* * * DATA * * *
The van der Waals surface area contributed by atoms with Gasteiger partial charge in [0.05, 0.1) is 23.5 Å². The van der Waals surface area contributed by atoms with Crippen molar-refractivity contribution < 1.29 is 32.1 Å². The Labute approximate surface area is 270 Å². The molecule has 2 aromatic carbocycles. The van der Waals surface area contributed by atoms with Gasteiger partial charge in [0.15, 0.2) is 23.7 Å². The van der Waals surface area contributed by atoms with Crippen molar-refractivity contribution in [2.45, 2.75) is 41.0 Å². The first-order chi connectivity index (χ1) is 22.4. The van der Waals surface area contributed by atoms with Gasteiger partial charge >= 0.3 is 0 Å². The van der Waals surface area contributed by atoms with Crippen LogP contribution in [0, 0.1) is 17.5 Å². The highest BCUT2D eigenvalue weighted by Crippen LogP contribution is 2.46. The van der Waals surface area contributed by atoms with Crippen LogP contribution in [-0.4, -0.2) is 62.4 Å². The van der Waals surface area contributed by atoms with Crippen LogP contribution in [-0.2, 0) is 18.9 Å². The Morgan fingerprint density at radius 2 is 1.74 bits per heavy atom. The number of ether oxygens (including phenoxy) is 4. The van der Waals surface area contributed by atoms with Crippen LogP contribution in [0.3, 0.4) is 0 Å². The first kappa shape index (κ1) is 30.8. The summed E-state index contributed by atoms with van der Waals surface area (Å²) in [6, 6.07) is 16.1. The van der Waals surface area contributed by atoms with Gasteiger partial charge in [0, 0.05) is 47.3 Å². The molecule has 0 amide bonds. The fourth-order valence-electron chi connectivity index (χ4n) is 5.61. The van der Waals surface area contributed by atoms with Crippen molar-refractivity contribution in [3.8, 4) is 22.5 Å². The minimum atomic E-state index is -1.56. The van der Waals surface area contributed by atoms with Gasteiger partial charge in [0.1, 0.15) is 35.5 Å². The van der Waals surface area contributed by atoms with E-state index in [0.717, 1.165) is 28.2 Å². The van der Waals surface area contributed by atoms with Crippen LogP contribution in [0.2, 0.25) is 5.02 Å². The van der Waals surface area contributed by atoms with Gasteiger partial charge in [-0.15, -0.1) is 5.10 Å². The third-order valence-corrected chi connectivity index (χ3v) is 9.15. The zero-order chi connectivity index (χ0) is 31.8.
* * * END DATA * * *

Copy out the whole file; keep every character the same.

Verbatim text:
The van der Waals surface area contributed by atoms with Gasteiger partial charge in [0.05, 0.1) is 23.5 Å². The van der Waals surface area contributed by atoms with Crippen molar-refractivity contribution < 1.29 is 32.1 Å². The Labute approximate surface area is 270 Å². The molecule has 2 aromatic carbocycles. The van der Waals surface area contributed by atoms with Gasteiger partial charge in [0.15, 0.2) is 23.7 Å². The van der Waals surface area contributed by atoms with Crippen molar-refractivity contribution in [2.45, 2.75) is 41.0 Å². The first-order chi connectivity index (χ1) is 22.4. The van der Waals surface area contributed by atoms with Gasteiger partial charge >= 0.3 is 0 Å². The van der Waals surface area contributed by atoms with Crippen LogP contribution in [0, 0.1) is 17.5 Å². The highest BCUT2D eigenvalue weighted by Crippen LogP contribution is 2.46. The van der Waals surface area contributed by atoms with Crippen LogP contribution in [-0.4, -0.2) is 62.4 Å². The van der Waals surface area contributed by atoms with Crippen LogP contribution in [-0.2, 0) is 18.9 Å². The Morgan fingerprint density at radius 2 is 1.74 bits per heavy atom. The number of ether oxygens (including phenoxy) is 4. The van der Waals surface area contributed by atoms with Crippen LogP contribution in [0.3, 0.4) is 0 Å². The first kappa shape index (κ1) is 30.8. The summed E-state index contributed by atoms with van der Waals surface area (Å²) in [6, 6.07) is 16.1. The van der Waals surface area contributed by atoms with Gasteiger partial charge in [0, 0.05) is 47.3 Å². The molecule has 0 amide bonds. The fourth-order valence-electron chi connectivity index (χ4n) is 5.61. The van der Waals surface area contributed by atoms with Crippen molar-refractivity contribution in [3.8, 4) is 22.5 Å². The minimum atomic E-state index is -1.56. The van der Waals surface area contributed by atoms with Gasteiger partial charge in [0.1, 0.15) is 35.5 Å². The van der Waals surface area contributed by atoms with E-state index in [0.717, 1.165) is 28.2 Å². The van der Waals surface area contributed by atoms with Crippen LogP contribution in [0.2, 0.25) is 5.02 Å². The van der Waals surface area contributed by atoms with Gasteiger partial charge in [-0.15, -0.1) is 5.10 Å². The third-order valence-corrected chi connectivity index (χ3v) is 9.15. The zero-order chi connectivity index (χ0) is 31.8.